Sumant Jayakrishnan

Photography by Sharad Shrivastav

Sumant Jayakrishnan

Scenographer par excellence and a portrait of composer, Sumant Jayakrishnan traces the journey of his practice of creating magical worlds for performance theatre.

Can you take me through your journey in design over the years?  
I started with design school in Ahmedabad in NID, and over there after the foundation year I did fine arts. I took interest in visual communications and graphics animation and in my fourth year I took up exhibition design. The same year, I started working with Mallika Sarabai on Darpana. In my final year, I worked on the conceptual set design on the musical of Mahabharata called Jaya. It toured Bombay, Calcutta and Bangalore, so that was quite cool for a student’s project. In a natural progression, I worked with Barry John, did NCPA sets and was later introduced to Sanjoy Roy with whom I worked on the Muppet Show. I go to with Chandralekha in Chennai, and it led me to get a grant from the British Council which sent me to London to study design. There, I started with the Royal Academy, I had asked specifically for internships and training, and got to work at the Royal Shakespeare Foundation, The National Theatre and with BBC on a couple of shows. I was trying to extend my stay in Europe and had applied to the French Embassy and they gave me a grant and sent me to France where I learned puppetry, lighting design, theatre for the deaf and the dumb, it was kind of an opening up. It was a great learning curve. I was moved into the mode where I was the observer, not the doer. I finished with a very special project in Germany where I actually did an installation and I think it was called The Windmill Project. Coming back, I collaborated with Pooja Sood on Khadi—from Empire to Emporium [1997] and that led to some other things… like Govind Nihlani came and said would you like to design a film set for me, so I designed the set for my first commercial film called Thakshak, with Ajay Devgn and Tabu. The Khadi show also led to my working with Neelam Mansingh Choudhury who let me do her stage costume and designing for her Punjabi theatre. And after a gap of ten years I’m doing an opera. Last summer with Rajshree Pathy I designed the ‘Chakraview’ at the India Pavillion at London Design Biennale.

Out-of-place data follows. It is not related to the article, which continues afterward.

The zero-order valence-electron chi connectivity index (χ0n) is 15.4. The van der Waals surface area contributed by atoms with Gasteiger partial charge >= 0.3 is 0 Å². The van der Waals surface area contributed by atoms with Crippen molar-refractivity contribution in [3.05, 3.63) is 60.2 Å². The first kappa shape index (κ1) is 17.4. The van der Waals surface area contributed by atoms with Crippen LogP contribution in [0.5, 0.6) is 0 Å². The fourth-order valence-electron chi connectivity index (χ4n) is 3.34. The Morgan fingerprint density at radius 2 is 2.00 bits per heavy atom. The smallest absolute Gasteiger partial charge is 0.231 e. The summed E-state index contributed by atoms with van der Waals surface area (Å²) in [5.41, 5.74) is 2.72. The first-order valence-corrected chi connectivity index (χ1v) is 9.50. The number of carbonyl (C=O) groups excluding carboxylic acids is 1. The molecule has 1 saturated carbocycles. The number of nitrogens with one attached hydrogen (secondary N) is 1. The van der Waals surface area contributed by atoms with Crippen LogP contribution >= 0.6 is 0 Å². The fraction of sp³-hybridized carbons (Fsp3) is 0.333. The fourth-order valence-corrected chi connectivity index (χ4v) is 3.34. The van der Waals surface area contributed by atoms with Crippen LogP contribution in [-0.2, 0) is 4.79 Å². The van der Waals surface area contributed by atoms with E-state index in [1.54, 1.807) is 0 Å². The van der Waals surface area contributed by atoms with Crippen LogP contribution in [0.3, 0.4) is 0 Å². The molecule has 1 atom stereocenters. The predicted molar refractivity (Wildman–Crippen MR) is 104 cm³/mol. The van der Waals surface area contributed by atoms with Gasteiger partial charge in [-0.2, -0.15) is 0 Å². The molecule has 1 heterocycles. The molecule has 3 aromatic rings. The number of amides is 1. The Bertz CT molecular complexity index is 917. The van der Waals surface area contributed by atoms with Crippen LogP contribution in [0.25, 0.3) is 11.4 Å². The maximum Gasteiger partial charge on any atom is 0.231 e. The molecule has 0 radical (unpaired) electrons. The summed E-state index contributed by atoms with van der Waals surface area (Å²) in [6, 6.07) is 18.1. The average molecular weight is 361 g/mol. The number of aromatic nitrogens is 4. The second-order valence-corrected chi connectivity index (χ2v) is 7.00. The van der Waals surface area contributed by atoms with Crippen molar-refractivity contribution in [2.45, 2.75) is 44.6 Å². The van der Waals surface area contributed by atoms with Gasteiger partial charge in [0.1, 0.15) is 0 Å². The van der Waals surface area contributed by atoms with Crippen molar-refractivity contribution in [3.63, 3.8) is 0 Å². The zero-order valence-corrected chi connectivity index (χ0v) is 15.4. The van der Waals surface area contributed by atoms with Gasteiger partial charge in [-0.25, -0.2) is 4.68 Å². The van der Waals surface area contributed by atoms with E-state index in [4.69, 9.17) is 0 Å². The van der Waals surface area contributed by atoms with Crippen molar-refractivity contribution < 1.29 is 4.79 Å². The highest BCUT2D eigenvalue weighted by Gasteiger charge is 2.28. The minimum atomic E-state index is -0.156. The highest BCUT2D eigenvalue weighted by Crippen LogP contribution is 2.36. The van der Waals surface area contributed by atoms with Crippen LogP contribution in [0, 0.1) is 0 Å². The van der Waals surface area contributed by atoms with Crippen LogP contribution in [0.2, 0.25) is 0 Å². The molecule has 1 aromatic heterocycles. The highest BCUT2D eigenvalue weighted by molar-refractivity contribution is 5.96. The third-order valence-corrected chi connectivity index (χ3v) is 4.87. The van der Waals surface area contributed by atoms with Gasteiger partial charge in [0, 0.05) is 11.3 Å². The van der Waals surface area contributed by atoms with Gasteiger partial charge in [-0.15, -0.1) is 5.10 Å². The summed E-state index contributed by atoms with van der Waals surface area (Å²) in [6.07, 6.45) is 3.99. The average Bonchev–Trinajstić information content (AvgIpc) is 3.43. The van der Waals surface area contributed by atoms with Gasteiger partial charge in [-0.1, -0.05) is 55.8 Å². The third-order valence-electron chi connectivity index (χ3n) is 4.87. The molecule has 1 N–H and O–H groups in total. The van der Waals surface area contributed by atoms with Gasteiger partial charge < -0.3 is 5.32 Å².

What inspires your design aesthetic? 
People and spaces inspire me. Sometimes you walk into a space and you feel inspired by a particular geometry—is it high is it low, is it a dim space, a bright space… and the people around, along with my team. The interests of the people I work with define the intention of what we do. It’s all about external collaborations and we become a ‘we’. I’m working with bunch of people who are very different. This bond with different people stretches you…you are literally absorbing and understanding and trying to become them. You leave your ego behind. I’m very clear that our role in the artistic process is to be a channel. Because it’s the one process that I’ve always been fascinated by—the creative process is about how to create magic. It is so much bigger than you and you’re not quite sure how it comes about…you have to open that channel and allow. And there are layers to it. 

Sumant Jayakrishnan

Take us behind the ground status of scenography in the country and its challenges.
I was at the Bombay airport and I was walking through the artworks, and under each painting it’s written, ‘Rajiv Sethi scenographers’. Scenography is really a cross pollination of the arts. Which is why it’s complicated for people to fathom, because how do you actually make them understand that it’s more than just a set design or more than just performance or costume… it’s about how something is put together. When you put multiple arts together and bring it under one umbrella; where they weave together efficiently and creatively and create some magic. I think that’s when scenography is successful. Scenography, in the end, is the creation of magic but how do you create magic? With compassion to your surroundings, to your collaborators whom you want to do it for. 
As for the work culture, it has improved much in the last decade but is still at the stage that one struggles with the people you choose to work with, deliver something on time within the budget. Having worked with cultures such as Japan and Korea, Europe or America, I see there are different ways to do things with professionalism and commitment. Here, however, it is not defined. That flexibility and fluidity with what you can do with limited resources has to be seen as an advantage which is why I am very happy being here, you never know what the surprises are! That said, the creative industry and the government need to come forth for support.

What are you currently working on and what is next?
I am currently working on events. There are a couple of projects with Seher that we’re doing with Bonjour India. We have the Asean Music Festival in October in Delhi at Purana Qila and I’m working with Mrs Swati Piramal for an idea for Chelsea Flowers Show in London. I’m working with Aman Nath on a public space at his new property in Tijara. Then, I have to design an elephant for the elephant parade. At Serendipity Art Festival I’m doing the general spaces… we’ve decided it has to be sustainable, recyclable, reusable. So we’re working with bamboo and local craft. It all looks very exciting.

Text Soumya Mukerji